Iran has turned the corner on Syria, its longstanding ally in the Arab world. It still wants close ties to a country that is the strategic center of the Arab world. But after three years of war, Tehran is also increasingly concerned that Syria may not hold together if President Bashar Assad stays in power because of bitter passions that now divide political factions, religious sects, ethnic groups and territory.
The Islamic Republic is now looking for an internationally negotiated solution with five goals: protection of minorities, credible democratic election, stability, containing jihadi militants and sectarianism, and an end to the killing. Tehran has not been willing to publicly embrace the Geneva I framework for negotiations, but it still would prefer to be part of the process. Iran believes it could play the kind of role it did during the 2001 Bonn talks on Afghanistan, when the Iranian delegation was pivotal in convincing the Afghan opposition to accept the U.S.-backed plan for a post-Taliban government. The key Iranian envoy then was Mohammad Javad Zarif, who is today Iran’s foreign minister. Tehran even feels some urgency in achieving a deal, for fear of the spillover of Syria’s instability on the wider Middle East.
The gradual shift in Iran’s position, especially notable since the mid-2013 election of President Hassan Rouhani, reflects regional, religious, sectarian and strategic considerations.
First, Iran does not really care that much about the Assad dynasty. Few inside the government support Assad on ideological grounds; the ruling Baath party is avowedly secular and socialist. Iran is more concerned about the alliance with the Syrian state, whoever is in power. At minimum, Iran wants a government in Damascus that is not hostile to Tehran. At maximum, it wants a regime that is shares Tehran’s strategic goals and interests.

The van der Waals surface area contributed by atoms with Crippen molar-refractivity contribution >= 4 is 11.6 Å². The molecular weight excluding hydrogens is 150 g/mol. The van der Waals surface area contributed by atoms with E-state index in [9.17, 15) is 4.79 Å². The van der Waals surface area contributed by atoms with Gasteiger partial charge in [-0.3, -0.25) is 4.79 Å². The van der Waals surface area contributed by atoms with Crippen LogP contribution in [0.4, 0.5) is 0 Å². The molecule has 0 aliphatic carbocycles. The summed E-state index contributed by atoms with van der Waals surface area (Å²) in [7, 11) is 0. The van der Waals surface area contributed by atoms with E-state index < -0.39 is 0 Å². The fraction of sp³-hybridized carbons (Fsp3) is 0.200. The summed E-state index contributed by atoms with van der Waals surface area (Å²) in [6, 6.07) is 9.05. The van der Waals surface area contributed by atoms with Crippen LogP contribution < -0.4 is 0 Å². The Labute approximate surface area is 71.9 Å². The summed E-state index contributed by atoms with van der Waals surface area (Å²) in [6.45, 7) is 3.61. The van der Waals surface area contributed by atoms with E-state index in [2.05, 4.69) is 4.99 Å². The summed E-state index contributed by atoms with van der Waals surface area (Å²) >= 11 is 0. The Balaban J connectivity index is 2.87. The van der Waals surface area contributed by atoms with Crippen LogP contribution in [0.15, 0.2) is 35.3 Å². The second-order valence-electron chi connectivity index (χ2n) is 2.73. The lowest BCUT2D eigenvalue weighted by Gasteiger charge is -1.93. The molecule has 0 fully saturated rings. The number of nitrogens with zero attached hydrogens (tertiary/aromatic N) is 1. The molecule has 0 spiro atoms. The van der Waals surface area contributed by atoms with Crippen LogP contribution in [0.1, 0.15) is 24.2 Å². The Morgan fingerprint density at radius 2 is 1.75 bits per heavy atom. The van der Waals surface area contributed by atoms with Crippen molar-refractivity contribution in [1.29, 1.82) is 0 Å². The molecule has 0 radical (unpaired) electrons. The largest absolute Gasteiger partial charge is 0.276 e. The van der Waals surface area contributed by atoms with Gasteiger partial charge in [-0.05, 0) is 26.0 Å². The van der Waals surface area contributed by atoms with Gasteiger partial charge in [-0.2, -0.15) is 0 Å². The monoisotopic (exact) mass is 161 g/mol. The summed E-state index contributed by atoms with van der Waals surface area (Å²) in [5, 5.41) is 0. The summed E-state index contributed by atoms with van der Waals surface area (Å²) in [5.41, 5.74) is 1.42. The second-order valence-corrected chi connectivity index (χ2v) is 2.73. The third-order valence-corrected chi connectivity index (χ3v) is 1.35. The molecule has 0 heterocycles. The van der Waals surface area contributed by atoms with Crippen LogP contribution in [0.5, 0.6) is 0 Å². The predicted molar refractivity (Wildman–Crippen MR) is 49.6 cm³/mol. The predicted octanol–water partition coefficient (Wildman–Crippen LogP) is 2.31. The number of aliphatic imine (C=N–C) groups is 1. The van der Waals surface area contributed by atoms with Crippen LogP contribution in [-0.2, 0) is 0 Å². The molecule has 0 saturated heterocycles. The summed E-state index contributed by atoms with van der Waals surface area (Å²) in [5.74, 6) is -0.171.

Many in the Iranian leadership now believe that Syria cannot hold together as a stable and unified country as long as Assad is in power due to political and physical fragmentation. They fear three years of war have produced deep wounds that will not be healed as long as Assad is in power.
But Tehran also believes that the dismantlement of the entire regime—as happened in Iraq after the 2003 U.S. ouster of Saddam Hussein’s government, ruling Baath Party and military in Iraq—would be disastrous. It could produce a vacuum and potentially chaos, with even deeper spillover on the Middle East.
Second, Iran wants to protect Syrian territorial integrity. Syria’s fragmentation could endanger other countries, including neighboring Iraq. Over time, any attempt by Syria’s two million Kurds, who already operate in a semi-autonomous enclave, to break away could trigger aspirations for a wider Kurdish state cutting into other countries. And the breakup of the current Arab states would almost certainly produce wider insecurity across the region.
The spillover of Syria’s instability on Iraq and Lebanon are particularly worrisome for Iran. Tehran has important allies in both countries, and instability could weaken their position—and Iran’s influence. In Iraq, the government is has become an ally since Saddam Hussein’s ouster. And Lebanon is home to a large Shiite population with centuries-old Iranian ties.
Iran is also concerned about losing its strategic links to Hezbollah and Hamas, which have long run through Syria. Hezbollah is a Lebanese Shiite party and militia that Iran helped create in 1982 and has trained and armed ever since. And Hamas is a Palestinian party and militia that has been a key ally since shortly after it emerged in the late 1980s. Iran considers both parties to be forces for defense, deterrence, and retaliation in case of an Israeli or American attack on Iran.